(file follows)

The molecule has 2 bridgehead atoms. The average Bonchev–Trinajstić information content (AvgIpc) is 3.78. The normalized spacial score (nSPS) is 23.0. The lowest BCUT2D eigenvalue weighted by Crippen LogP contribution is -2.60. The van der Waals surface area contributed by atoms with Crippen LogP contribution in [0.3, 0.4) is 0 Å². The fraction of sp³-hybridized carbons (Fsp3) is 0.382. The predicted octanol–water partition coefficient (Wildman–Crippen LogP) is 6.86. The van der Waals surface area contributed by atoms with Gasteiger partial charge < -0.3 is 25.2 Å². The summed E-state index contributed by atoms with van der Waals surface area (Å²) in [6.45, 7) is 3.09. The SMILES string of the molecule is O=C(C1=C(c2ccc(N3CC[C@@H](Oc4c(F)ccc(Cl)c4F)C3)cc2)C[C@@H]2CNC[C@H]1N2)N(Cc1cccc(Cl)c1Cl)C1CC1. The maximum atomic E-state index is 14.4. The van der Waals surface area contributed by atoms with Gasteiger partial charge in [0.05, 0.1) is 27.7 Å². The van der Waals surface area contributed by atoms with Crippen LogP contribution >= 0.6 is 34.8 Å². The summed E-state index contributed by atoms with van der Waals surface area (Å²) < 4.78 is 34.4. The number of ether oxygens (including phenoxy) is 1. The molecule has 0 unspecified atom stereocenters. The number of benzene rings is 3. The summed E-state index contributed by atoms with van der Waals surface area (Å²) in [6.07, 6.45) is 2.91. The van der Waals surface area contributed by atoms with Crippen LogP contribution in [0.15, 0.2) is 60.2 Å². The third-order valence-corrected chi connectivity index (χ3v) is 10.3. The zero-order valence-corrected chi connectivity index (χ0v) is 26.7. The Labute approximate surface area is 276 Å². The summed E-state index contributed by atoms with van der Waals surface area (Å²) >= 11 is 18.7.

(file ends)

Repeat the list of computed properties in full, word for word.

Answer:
The molecule has 2 bridgehead atoms. The average Bonchev–Trinajstić information content (AvgIpc) is 3.78. The normalized spacial score (nSPS) is 23.0. The lowest BCUT2D eigenvalue weighted by Crippen LogP contribution is -2.60. The van der Waals surface area contributed by atoms with Crippen LogP contribution in [0.3, 0.4) is 0 Å². The fraction of sp³-hybridized carbons (Fsp3) is 0.382. The predicted octanol–water partition coefficient (Wildman–Crippen LogP) is 6.86. The van der Waals surface area contributed by atoms with Gasteiger partial charge < -0.3 is 25.2 Å². The summed E-state index contributed by atoms with van der Waals surface area (Å²) in [6.45, 7) is 3.09. The SMILES string of the molecule is O=C(C1=C(c2ccc(N3CC[C@@H](Oc4c(F)ccc(Cl)c4F)C3)cc2)C[C@@H]2CNC[C@H]1N2)N(Cc1cccc(Cl)c1Cl)C1CC1. The maximum atomic E-state index is 14.4. The van der Waals surface area contributed by atoms with Gasteiger partial charge in [0.05, 0.1) is 27.7 Å². The van der Waals surface area contributed by atoms with Crippen LogP contribution >= 0.6 is 34.8 Å². The summed E-state index contributed by atoms with van der Waals surface area (Å²) < 4.78 is 34.4. The number of ether oxygens (including phenoxy) is 1. The molecule has 0 unspecified atom stereocenters. The number of benzene rings is 3. The summed E-state index contributed by atoms with van der Waals surface area (Å²) in [6.07, 6.45) is 2.91. The van der Waals surface area contributed by atoms with Crippen LogP contribution in [0.15, 0.2) is 60.2 Å². The third-order valence-corrected chi connectivity index (χ3v) is 10.3. The zero-order valence-corrected chi connectivity index (χ0v) is 26.7. The Labute approximate surface area is 276 Å². The summed E-state index contributed by atoms with van der Waals surface area (Å²) >= 11 is 18.7.